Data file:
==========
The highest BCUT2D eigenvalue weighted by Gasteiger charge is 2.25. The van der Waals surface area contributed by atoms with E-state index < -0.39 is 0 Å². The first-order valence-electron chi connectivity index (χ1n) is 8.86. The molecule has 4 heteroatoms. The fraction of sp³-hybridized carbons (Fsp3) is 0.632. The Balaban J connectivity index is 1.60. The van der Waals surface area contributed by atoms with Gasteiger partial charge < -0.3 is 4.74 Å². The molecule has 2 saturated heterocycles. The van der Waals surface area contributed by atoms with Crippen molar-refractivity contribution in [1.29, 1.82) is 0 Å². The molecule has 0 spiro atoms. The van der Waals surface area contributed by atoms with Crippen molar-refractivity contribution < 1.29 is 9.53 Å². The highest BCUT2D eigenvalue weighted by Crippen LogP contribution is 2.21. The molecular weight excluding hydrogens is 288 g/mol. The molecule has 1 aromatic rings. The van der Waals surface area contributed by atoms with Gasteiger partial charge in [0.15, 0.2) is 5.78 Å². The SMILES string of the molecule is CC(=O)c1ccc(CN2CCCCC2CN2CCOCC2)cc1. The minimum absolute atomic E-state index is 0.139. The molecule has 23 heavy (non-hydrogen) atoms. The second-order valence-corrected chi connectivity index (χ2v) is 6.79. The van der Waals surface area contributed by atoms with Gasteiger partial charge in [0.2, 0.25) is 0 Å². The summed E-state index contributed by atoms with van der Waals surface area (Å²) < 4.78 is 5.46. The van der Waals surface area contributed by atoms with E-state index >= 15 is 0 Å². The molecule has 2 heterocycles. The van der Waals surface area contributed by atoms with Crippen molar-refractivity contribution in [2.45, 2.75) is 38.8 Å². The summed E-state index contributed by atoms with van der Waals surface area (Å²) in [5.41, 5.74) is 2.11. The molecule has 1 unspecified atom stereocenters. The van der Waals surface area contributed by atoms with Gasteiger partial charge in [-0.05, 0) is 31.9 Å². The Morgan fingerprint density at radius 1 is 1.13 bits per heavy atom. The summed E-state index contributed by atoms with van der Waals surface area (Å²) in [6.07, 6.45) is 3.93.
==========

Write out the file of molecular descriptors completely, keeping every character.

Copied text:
The highest BCUT2D eigenvalue weighted by Gasteiger charge is 2.25. The van der Waals surface area contributed by atoms with E-state index < -0.39 is 0 Å². The first-order valence-electron chi connectivity index (χ1n) is 8.86. The molecule has 4 heteroatoms. The fraction of sp³-hybridized carbons (Fsp3) is 0.632. The Balaban J connectivity index is 1.60. The van der Waals surface area contributed by atoms with Gasteiger partial charge < -0.3 is 4.74 Å². The molecule has 2 saturated heterocycles. The van der Waals surface area contributed by atoms with Crippen molar-refractivity contribution in [1.29, 1.82) is 0 Å². The molecule has 0 spiro atoms. The van der Waals surface area contributed by atoms with Crippen molar-refractivity contribution < 1.29 is 9.53 Å². The highest BCUT2D eigenvalue weighted by Crippen LogP contribution is 2.21. The molecular weight excluding hydrogens is 288 g/mol. The molecule has 1 aromatic rings. The van der Waals surface area contributed by atoms with Gasteiger partial charge in [0.15, 0.2) is 5.78 Å². The SMILES string of the molecule is CC(=O)c1ccc(CN2CCCCC2CN2CCOCC2)cc1. The minimum absolute atomic E-state index is 0.139. The molecule has 23 heavy (non-hydrogen) atoms. The second-order valence-corrected chi connectivity index (χ2v) is 6.79. The van der Waals surface area contributed by atoms with Gasteiger partial charge in [0.2, 0.25) is 0 Å². The summed E-state index contributed by atoms with van der Waals surface area (Å²) < 4.78 is 5.46. The van der Waals surface area contributed by atoms with E-state index >= 15 is 0 Å². The molecule has 2 heterocycles. The van der Waals surface area contributed by atoms with Crippen molar-refractivity contribution in [2.45, 2.75) is 38.8 Å². The summed E-state index contributed by atoms with van der Waals surface area (Å²) in [5.41, 5.74) is 2.11. The molecule has 1 unspecified atom stereocenters. The van der Waals surface area contributed by atoms with Gasteiger partial charge in [-0.05, 0) is 31.9 Å². The Morgan fingerprint density at radius 1 is 1.13 bits per heavy atom. The summed E-state index contributed by atoms with van der Waals surface area (Å²) in [6.07, 6.45) is 3.93.